upnorth

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Throughout the month of April, and particularly this weekend, users of online Nintendo accounts on devices like the Switch have reported receiving email notices that their accounts have been accessed by outside parties. Our ability to verify these claims was bolstered by an unfortunate intrusion on Monday: the hijacking of an Ars Technica staffer's account.

Roughly one hour before this article's publication, Reviews Editor Ron Amadeo received a plain-text email notice from Nintendo, titled simply, "[Nintendo Account] New Sign-In." The notice included the following sign-in details: a 5:25pm ET timestamp; the sign-in taking place via the Firefox browser (which Amadeo says "is not even installed" on any devices he used today), and a location estimate of "United States," which the email says is "estimated based on the IP address used." IP addresses generally pin users down to the county level when traced in the United States, and they are often as specific as individual cities or states.
Nintendo did not immediately respond to Ars Technica's questions about the source of the breach or about what credentials and personal details may have been accessed by intruders. Thus, we are unsure whether unauthorized logins are thanks to leaked passwords or what other personal details may have leaked (including email addresses, home addresses, phone numbers, usernames, credit cards, or PayPal account information).

In the meantime, we strongly urge anyone who has ever used an online Nintendo service to log into Nintendo's accounts portal in order to change their passwords, unlink payment credentials, and enable two-factor authentication (2FA). All of these steps can be conducted at the "security" sub-page, whose URL is Nintendo Account.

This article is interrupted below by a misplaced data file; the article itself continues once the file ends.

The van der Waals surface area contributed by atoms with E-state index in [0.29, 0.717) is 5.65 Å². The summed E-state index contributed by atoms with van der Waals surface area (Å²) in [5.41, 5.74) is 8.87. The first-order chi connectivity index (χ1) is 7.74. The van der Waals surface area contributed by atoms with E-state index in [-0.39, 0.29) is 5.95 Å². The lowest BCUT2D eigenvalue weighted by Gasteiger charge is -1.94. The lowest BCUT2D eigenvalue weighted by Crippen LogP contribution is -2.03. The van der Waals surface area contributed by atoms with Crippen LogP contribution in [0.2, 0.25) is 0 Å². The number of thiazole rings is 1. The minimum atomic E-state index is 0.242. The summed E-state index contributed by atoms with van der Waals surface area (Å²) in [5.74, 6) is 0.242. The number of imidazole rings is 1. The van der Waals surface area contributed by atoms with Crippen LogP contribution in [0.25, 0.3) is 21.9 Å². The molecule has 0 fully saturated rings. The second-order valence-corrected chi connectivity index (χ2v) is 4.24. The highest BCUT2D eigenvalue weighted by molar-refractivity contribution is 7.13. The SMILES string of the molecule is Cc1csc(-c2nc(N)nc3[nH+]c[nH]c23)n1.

upnorth

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A wave of account takeovers hitting Nintendo users over the last few weeks continued largely unabated on Tuesday despite Ars’ coverage of the mass hijackings a day earlier. Nintendo isn’t saying why or how so many accounts continue to get compromised, often within hours of hacked users resetting passwords. A likely reason for the sustained hijacking spree: Nintendo’s failure to warn of the risks posed by legacy accounts.
 

Spawn

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change their passwords, unlink payment credentials, and enable two-factor authentication (2FA).
After the PSN Hack back in 2011, never allowing payment details to be stored is great idea.

Pros:
  • Prevents Auto renewals - stops the system from renewing existing subscriptions without user consent
  • Prevents new purchases - which usually have strict refund policies
  • Prevents wallet top-ups - non-refundable purchases
  • Prevents hackers from using your money - stops any unauthorised purchases, less valuable to them (?)
  • Prevents family members from using your money - stops "accidental" in-game MTX purchases

And enabling 2FA is a no-brainer.

Does Nintendo rely on SMS or Authenticator App?
 
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